The defendants argue the district court properly admitted the testimony. They contend even if the district court did err in allowing the testimony, the error was harmless because the jury could have inferred Dr. Burkey's expert testimony from his fact witness testimony and the other evidence supporting the jury's verdict. They assert that, in any event, Boone fails to explain how he was prejudiced by notice of the testimony three weeks before trial.
We will not disturb the district court's decision to allow Dr. Burkey to give expert testimony unless there is present a gross abuse of discretion, which resulted in fundamental unfairness at the trial. Wilson v. Beloit Corp., 921 F.2d 765, 768-69 (8th Cir. 1990).
In Patterson v. F.W. Woolworth Co., 786 F.2d 874, 879 (8th Cir. 1986), we stated the factors courts should consider in determining "whether to exclude the testimony of a witness not made known in a manner complying with a pretrial order...." Those factors are: (1) the reason the party fails to name the witness; (2) the importance of the testimony; (3) the amount of time the opposing party needs to properly prepare for the testimony; and (4) whether a continuance would in some way be useful. Id. (applying Murphy v. Magnolia Electric Power Ass'n, 639 F.2d 232, 235 (5th Cir. 1981)).
The defendants refer us to Patterson, but fail to tell us any reason for waiting as long as they did in identifying Dr. Burkey as an expert witness. For lack of information, we assume it was due to either oversight or simply neglect on their part.
We thus turn to the "importance" of Dr. Burkey's testimony. If the testimony is "important" to the party against whom the exclusion is sought, then its "importance" weighs in favor of its inclusion. Patterson, 786 F.2d at 879; Murphy, 639 F.2d at 235. In the instant case, there is no doubt Dr. Burkey's testimony "struck at the heart" of Boone's case. The testimony went to show that it was highly unlikely Boone's treatment at MTCM caused or had any significant effect on Boone's ear condition.
We cannot say here that the district court's decision to allow Dr. Burkey to testify amounted to an abuse of discretion, resulting in a fundamental unfairness to Boone at trial. Wilson, 921 F.2d at 768-69.
Boone argues the district court erred in admitting defendants' Exhibit C4, the audiologist's report prepared by Steven Angell, because it was hearsay. Angell did not testify at the trial. Boone asserts he was prejudiced because: (1) Mr. Angell states in the report he believed Boone was exaggerating his loss of hearing, and (2) the jury could have interpreted the report as substantive evidence that Boone was untruthful.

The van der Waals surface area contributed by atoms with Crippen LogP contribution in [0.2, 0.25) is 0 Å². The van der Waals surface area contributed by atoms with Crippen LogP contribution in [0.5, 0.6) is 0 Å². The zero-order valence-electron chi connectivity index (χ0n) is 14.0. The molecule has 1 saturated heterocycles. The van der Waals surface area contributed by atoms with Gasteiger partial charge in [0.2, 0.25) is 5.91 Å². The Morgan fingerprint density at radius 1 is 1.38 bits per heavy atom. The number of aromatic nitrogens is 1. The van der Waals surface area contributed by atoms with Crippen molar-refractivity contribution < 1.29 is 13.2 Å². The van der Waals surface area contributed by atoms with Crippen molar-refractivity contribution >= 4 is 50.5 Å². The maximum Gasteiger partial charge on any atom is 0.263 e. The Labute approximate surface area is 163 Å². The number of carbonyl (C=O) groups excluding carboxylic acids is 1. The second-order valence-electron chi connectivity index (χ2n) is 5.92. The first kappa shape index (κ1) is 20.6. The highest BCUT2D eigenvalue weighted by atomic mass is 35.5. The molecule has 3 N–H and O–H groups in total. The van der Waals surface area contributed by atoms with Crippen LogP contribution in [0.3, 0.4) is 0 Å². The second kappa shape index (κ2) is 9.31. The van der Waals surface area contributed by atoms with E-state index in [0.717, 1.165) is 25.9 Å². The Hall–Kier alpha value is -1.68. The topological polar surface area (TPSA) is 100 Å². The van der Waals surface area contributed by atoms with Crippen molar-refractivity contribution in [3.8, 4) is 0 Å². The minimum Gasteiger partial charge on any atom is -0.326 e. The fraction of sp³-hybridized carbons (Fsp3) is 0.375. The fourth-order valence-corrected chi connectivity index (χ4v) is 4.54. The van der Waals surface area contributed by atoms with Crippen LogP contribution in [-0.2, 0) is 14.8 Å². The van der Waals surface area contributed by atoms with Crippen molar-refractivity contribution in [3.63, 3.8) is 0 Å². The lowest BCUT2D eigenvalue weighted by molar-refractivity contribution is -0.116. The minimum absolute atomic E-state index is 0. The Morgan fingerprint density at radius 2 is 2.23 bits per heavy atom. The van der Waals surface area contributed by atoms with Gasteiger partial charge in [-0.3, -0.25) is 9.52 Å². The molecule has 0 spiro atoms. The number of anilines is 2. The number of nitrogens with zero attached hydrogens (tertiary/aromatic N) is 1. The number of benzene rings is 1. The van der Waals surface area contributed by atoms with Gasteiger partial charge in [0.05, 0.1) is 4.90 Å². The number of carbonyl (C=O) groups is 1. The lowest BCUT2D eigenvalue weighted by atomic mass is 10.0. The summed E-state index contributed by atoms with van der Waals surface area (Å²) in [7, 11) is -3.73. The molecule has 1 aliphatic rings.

During the course of treating Boone, Dr. Burkey referred him to Steven Angell, an audiologist, who tested Boone for hearing loss. The Angell report stated that although Boone had suffered some hearing loss, it was impossible to determine how much because he had given inconsistent answers, indicating that Boone exaggerated the extent of his hearing loss.
Under Fed.R.Evid. 703, expert witnesses may use otherwise inadmissible evidence in their testimony as long as the expert properly relied on the information in forming an opinion. See Wilson v. Merrell Dow Pharmaceuticals, Inc., 893 F.2d 1149, 1153 (10th Cir. 1990). In this instance, the evidence is not offered, nor admissible, for the fact of the matter therein asserted, but simply to indicate the information and material relied upon by the expert. Unless the particular evidence is otherwise admissible under the Rules of Evidence, it may not come in as substantive evidence.
Thus, because Mr. Angell did not testify and his report was not admissible other than to indicate the information on which Dr. Burkey relied, the report itself was inadmissible hearsay under Fed.R.Evid. 801 and the district court erred in allowing it to come in as substantive evidence.
In our opinion, however, the error here was harmless. Dr. Burkey properly testified, under Fed.R.Evid. 703, to the materials on which he based his opinions. One of the sources he relied upon was the audiologist's hearsay report. In fact, without objection, he read the report in open court. Here, it cannot be argued, nor is it, that Dr. Burkey improperly relied on the report. Thus, the error was harmless because the very information Boone contends was prejudicial had been read to the jury in open court, without objection. Thus, the report amounted to cumulative evidence on a matter already before the jury. No prejudice is shown by the trial court's ruling, even though the report should have been excluded.3
Boone renewed his objection to the testimony at trial
Boone also argues that in 1990 he tried to locate Dr. Burkey, but that his efforts were stymied by federal authorities. He claims the government unfairly aided the defendants, but not him. Although this may very well be true, it has no bearing here
Boone also argues the trial court erred in entering judgment for the defendants because the jury's verdict was not supported by substantial evidence. Boone did not preserve this issue for appeal because he failed to move for a new trial or for a directed verdict followed by a motion for judgment n.o.v. Fed. R. Civ. P. 50(b) and 59